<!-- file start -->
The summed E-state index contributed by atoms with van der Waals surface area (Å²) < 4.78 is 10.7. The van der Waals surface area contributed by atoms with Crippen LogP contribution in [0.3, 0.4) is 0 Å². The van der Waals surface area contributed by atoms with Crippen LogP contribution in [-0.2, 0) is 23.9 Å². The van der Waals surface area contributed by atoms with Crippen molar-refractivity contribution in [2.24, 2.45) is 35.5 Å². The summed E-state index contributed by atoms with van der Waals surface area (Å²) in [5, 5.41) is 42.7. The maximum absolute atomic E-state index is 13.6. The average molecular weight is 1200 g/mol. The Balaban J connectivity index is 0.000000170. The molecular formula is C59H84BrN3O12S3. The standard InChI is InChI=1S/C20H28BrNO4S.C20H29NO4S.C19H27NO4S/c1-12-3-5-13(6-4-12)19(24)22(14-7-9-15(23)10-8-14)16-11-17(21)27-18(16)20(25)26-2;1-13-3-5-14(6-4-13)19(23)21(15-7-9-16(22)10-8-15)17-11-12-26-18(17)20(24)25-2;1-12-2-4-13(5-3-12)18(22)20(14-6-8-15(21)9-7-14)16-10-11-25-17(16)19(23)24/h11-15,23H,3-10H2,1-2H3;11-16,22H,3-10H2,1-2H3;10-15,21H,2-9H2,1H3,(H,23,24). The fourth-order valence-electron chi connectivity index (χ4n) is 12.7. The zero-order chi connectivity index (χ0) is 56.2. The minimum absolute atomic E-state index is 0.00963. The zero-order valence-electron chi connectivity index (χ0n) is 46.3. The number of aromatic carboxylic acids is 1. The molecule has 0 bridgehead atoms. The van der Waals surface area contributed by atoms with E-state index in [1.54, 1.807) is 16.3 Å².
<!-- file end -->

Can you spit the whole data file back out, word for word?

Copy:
The summed E-state index contributed by atoms with van der Waals surface area (Å²) < 4.78 is 10.7. The van der Waals surface area contributed by atoms with Crippen LogP contribution in [0.3, 0.4) is 0 Å². The van der Waals surface area contributed by atoms with Crippen LogP contribution in [-0.2, 0) is 23.9 Å². The van der Waals surface area contributed by atoms with Crippen molar-refractivity contribution in [2.24, 2.45) is 35.5 Å². The summed E-state index contributed by atoms with van der Waals surface area (Å²) in [5, 5.41) is 42.7. The maximum absolute atomic E-state index is 13.6. The average molecular weight is 1200 g/mol. The Balaban J connectivity index is 0.000000170. The molecular formula is C59H84BrN3O12S3. The standard InChI is InChI=1S/C20H28BrNO4S.C20H29NO4S.C19H27NO4S/c1-12-3-5-13(6-4-12)19(24)22(14-7-9-15(23)10-8-14)16-11-17(21)27-18(16)20(25)26-2;1-13-3-5-14(6-4-13)19(23)21(15-7-9-16(22)10-8-15)17-11-12-26-18(17)20(24)25-2;1-12-2-4-13(5-3-12)18(22)20(14-6-8-15(21)9-7-14)16-10-11-25-17(16)19(23)24/h11-15,23H,3-10H2,1-2H3;11-16,22H,3-10H2,1-2H3;10-15,21H,2-9H2,1H3,(H,23,24). The fourth-order valence-electron chi connectivity index (χ4n) is 12.7. The zero-order chi connectivity index (χ0) is 56.2. The minimum absolute atomic E-state index is 0.00963. The zero-order valence-electron chi connectivity index (χ0n) is 46.3. The number of aromatic carboxylic acids is 1. The molecule has 0 bridgehead atoms. The van der Waals surface area contributed by atoms with E-state index in [1.54, 1.807) is 16.3 Å².